Remember, Remember the 31st January, Brexit, Europe and Guy Fawkes?!
Confused? Sound familiar? A modern take on the old Guy Fawkes poem perhaps? Well you are correct, that is just what it is! So why am I talking about Guy Fawkes today? It isn’t the 5th of November after all. For a lot of you, your news feeds, instagrams and televisions will all be talking about Brexit. Whether you like it or not (not) in my case, it is happening. So I thought, to distract people from the inevitable, I would discuss something from the past! This is a blog about history after all!
So let us leap from one parlimentary drama into another!
Cast your mind back into the mists of time to the well known date of the 5th of November 1605. This date is of course the fateful date that Guy Fawkes and his not so merry men were found with barrels of gunpowder under the Houses of Parliament, attempting to assassinate the Protestant King James I and parliment with it. Makes Brexit look a bit lame in comparison really doesn’t it!
The basis of their plot was to remove James I and replace him with his daughter, the Princess Elizabeth. The conspirators began storing gunpowder in the undercroft beneath the House of Lords from as early as July. However, due to the threat of plague, parliament was delayed until November. They would have perhaps been successful if not for an anonymous tip off on the evening of the 26th of October to Lord Monteagle. The conspirators, thinking the tip off a hoax, continued as normal, yet on the 5th of November Guy Fawkes was caught leaving the cellar containing the incriminating gunpowder and arrested– oops!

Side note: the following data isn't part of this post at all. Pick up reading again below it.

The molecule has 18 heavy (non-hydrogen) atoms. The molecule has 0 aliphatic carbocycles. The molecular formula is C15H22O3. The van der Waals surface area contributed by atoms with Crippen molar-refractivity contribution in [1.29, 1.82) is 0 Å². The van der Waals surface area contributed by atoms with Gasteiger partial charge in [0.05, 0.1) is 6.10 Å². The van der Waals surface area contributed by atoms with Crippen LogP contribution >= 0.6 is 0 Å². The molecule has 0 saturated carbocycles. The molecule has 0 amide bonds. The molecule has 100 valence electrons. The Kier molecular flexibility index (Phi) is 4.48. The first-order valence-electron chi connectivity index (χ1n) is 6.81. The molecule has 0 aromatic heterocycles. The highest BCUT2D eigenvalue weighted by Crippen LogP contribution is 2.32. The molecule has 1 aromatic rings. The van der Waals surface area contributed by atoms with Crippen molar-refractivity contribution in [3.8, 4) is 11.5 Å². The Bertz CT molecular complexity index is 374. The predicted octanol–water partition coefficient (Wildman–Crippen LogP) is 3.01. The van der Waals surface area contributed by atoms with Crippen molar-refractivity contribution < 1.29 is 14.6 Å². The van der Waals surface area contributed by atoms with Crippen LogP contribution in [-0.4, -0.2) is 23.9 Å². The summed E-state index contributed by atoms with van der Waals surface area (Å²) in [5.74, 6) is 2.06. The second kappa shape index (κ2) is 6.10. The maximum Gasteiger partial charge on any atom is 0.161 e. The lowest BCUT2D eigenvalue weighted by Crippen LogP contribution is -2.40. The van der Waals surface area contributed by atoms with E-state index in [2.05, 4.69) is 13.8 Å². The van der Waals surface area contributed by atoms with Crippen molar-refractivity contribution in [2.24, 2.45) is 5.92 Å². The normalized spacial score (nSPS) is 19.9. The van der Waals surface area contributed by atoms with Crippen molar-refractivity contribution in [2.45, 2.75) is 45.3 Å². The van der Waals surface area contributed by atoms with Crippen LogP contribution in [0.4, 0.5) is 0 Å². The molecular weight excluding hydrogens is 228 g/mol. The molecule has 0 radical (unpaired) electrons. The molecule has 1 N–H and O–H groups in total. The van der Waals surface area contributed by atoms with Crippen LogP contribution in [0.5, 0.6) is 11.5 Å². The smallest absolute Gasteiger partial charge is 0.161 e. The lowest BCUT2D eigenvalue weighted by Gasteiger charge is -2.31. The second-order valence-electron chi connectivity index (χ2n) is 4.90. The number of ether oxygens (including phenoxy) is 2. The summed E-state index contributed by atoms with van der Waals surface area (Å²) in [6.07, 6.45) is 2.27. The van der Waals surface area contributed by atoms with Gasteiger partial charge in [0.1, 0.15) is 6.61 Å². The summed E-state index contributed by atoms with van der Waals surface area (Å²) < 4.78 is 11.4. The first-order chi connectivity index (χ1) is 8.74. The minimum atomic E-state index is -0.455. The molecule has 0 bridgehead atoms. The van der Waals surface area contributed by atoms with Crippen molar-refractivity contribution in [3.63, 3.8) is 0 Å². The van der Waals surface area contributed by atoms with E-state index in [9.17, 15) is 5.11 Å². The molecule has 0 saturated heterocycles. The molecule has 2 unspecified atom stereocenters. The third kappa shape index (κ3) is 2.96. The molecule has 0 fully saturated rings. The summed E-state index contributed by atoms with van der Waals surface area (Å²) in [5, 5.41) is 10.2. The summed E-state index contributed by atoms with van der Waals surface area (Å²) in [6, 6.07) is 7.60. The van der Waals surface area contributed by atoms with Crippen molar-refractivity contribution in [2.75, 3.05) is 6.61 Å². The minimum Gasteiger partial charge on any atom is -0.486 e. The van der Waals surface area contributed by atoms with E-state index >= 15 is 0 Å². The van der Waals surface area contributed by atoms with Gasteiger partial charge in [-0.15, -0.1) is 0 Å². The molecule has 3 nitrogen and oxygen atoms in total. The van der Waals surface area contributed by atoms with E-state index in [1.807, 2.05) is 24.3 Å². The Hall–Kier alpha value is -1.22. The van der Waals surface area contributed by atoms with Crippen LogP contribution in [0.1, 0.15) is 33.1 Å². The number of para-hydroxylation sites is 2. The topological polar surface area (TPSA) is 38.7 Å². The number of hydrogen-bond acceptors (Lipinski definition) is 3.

For most of my life I just automatically assumed that Guy Fawkes was executed there and then, or at least by the end of the year as by the 9th of November he had admitted everything to the authorities. However, the trial of Guy Fawkes and the plotters didn’t begin until the 27th of January, and their execution wasn’t scheduled until the 31st of January. Guy Fawkes was sentenced to death as a traitor to be hung, drawn and quartered. However, luckily? if you can call this lucky, Guy Fawkes’ neck broke during the hanging and as such he did not have to be alive whilst he was drawn and quartered- which was still carried out after his death- ew. Following this his body was sent to the four corners of England, Scotland, Wales and Ireland as a warning to would be traitors.
So! When you’re feeling sad or down about Brexit, remember that it could be worse; you could be Guy Fawkes.
P.S. For any Northern people out there Guy Fawkes was born in the beautiful city of York, hence the picture of a pub there!
Allen, Kenneth (1973), The Story of Gunpowder, Wayland
Haynes, Alan (2005) , The Gunpowder Plot: Faith in Rebellion, Hayes and Sutton
Sharpe, J. A. (2005), Remember, Remember: A Cultural History of Guy Fawkes Day